In.gredient’s system (which they refer to as ‘precycling’) has the customer bring in their own containers, weigh it for tare, fill it with their food of choice, weigh again and pay for the difference in weight of their filled container. Although the bulk bin section at conventional supermarkets (candy, usually, unless it’s Whole Foods or nutritional stores) is nothing new, customers at these ‘normal’ stores are discouraged from bringing in their own containers and must use disposable plastic bags and twist ties. Even though it may seem novel to a generation raised to abhor non-boxed food (did anyone ever eat bagged Malt-O-Meal cereal?), In.gredients points out that bringing one’s own containers to the store is nothing new. In the past, food bought in markets was commonly taken home in burlap sacks and baskets, a tradition that continues in some mostly third world and developing countries where waste is sacrilegious. It’s something that I can definitely get behind, as I really like the idea of bulk bins, but I’ll admit that there’s something disconcerting about the system as is. Perhaps it’s the idea that the food is sitting out in bins that aren’t air-tight or that people’s hands could possibly have wandered through my rice that gets to me. I also hate getting home and have to dump the contents of my saggy, unstructured plastic baggie into yet another container, only to trash the now dirty plastic bag. It’s great, though, to have the option of buying as much or as little as you want, which allows me to try small quantities of dry goods such as nutritional yeast or steel cut oats (which I still haven’t finished). And if I’m to be completely honest, buying from the bulk bins also includes the added benefit of allowing me to share self-important, do-gooder smiles with my fellow bin-ers.

The BYOContainer system is appealing for these reasons (although perhaps not the open air, handled part), and it’s a wonder that it hasn’t caught on as quickly as one would imagine, given Unpackaged’s success with the 20-30 yuppie green crowd in London and the lowered cost of not providing plastic bags. It does, however, seem more labor intensive as I’d imagine that all that weighing and bin filling must require more attention than individually packaged and barcoded items. Sanitary issues that arise from customers who bring in improperly cleaned containers may also factor in, and it would certainly turn me off my egg-buying if I glanced over and saw caked on cheese stains in my neighbor’s Weck jar.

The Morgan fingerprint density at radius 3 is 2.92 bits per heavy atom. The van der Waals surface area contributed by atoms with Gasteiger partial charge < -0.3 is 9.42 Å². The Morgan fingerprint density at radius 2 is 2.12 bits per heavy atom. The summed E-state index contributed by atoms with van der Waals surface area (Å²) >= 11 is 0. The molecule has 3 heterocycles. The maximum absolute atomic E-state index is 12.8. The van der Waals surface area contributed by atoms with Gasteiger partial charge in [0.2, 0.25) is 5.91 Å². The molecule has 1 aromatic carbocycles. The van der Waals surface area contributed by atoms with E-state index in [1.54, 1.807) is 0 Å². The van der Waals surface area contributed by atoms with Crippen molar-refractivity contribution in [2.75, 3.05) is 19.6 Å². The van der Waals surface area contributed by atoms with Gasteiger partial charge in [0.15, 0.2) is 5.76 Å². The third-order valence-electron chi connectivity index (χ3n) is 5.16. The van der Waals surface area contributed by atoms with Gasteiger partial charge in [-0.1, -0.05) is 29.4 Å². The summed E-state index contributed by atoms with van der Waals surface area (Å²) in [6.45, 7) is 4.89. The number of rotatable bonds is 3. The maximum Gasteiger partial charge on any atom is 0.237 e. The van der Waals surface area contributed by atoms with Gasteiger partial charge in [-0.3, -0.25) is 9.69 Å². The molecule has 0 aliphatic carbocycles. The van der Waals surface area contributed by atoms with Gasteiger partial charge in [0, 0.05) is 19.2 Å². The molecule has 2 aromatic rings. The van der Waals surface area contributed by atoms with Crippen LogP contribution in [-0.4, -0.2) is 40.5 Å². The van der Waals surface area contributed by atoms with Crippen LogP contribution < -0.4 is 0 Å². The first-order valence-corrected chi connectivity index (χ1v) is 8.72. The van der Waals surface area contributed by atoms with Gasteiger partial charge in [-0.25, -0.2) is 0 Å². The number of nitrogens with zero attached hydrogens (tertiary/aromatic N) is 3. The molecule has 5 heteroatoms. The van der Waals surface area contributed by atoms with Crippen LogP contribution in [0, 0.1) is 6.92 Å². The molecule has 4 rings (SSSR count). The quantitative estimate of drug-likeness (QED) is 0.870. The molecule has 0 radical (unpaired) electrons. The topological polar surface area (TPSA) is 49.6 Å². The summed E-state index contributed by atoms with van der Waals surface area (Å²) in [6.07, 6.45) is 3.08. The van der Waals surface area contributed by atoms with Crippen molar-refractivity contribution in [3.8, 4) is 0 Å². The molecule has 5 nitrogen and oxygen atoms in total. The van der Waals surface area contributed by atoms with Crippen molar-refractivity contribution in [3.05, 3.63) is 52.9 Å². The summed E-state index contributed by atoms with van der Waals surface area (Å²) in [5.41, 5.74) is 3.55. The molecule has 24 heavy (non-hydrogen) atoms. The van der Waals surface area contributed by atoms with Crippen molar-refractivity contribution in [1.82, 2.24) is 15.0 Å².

But let’s address the issue that In.gredients is not completely packaging free. Even though the brand’s mission is to support local business and agriculture, these grains and eggs and beers do have to arrive to the store in some kind of packaging and it’s doubtful that their register paper or disinfectant will arrive unpackaged. I may be nitpicking, but to make a claim that one is zero-packaging is pretty loaded. Sure enough, the company acknowledges that, at the core, grocery stores are all about convenience, and it’s not always convenient to haul 30 jars to the store. To this end, they plan on providing compostable containers and point out that there are certain foods, such as meat, which must be packaged for food safety.

This topic is especially timely for me as I’ve been reading Michael Pollan’s impressive book An Omnivore’s Dilemma: A Natural History of Four Meals and finding myself questioning the way I’ve been eating. I’ve been thinking about the implications of what we eat and how we eat it, and packaging is an important part of the equation. While it’s hard to imagine that In.gredients will completely live up to its lofty goals of being a completely sustainable marketplace, it’s heartening to see that there are alternatives to the processed food-laden big boxes and corporate supermarkets and I believe that fundamentally, this shift in approach (embracing and accommodating customer-provided packaging vs. forbidding it) is a step forward, rather than sideways.

P.S. I can’t say enough good things about An Omnivore’s Dilemma: A Natural History of Four Meals. It’s imaginative and tackles many contemporary issues about food culture, from sustainable farming to foraging and the eternal vegetarian/carnivore debate. He makes intelligent points for both sides of each issue and I can’t help but admire someone willing to take on the ethical challenge of slaughtering one’s food and the awareness of species that it implies. It’s really a love-letter to the food chain that brings everything I learned in last year’s ecology  class to bear. Please, read it.

P.P.S. Here’s author Michael Pollan, talking about food chains:

News of the day

12 Jun

We’re super excited to announce that we’ve been selected to exhibit at the Bloomfest LA music + street art + food festival on July 23rd! It’ll run from 2pm until 10pm and it’s free to attend. The theme of the fair will be sustainable urban living, and will feature “live indie music, great brews, good food, and eco-friendly fun.”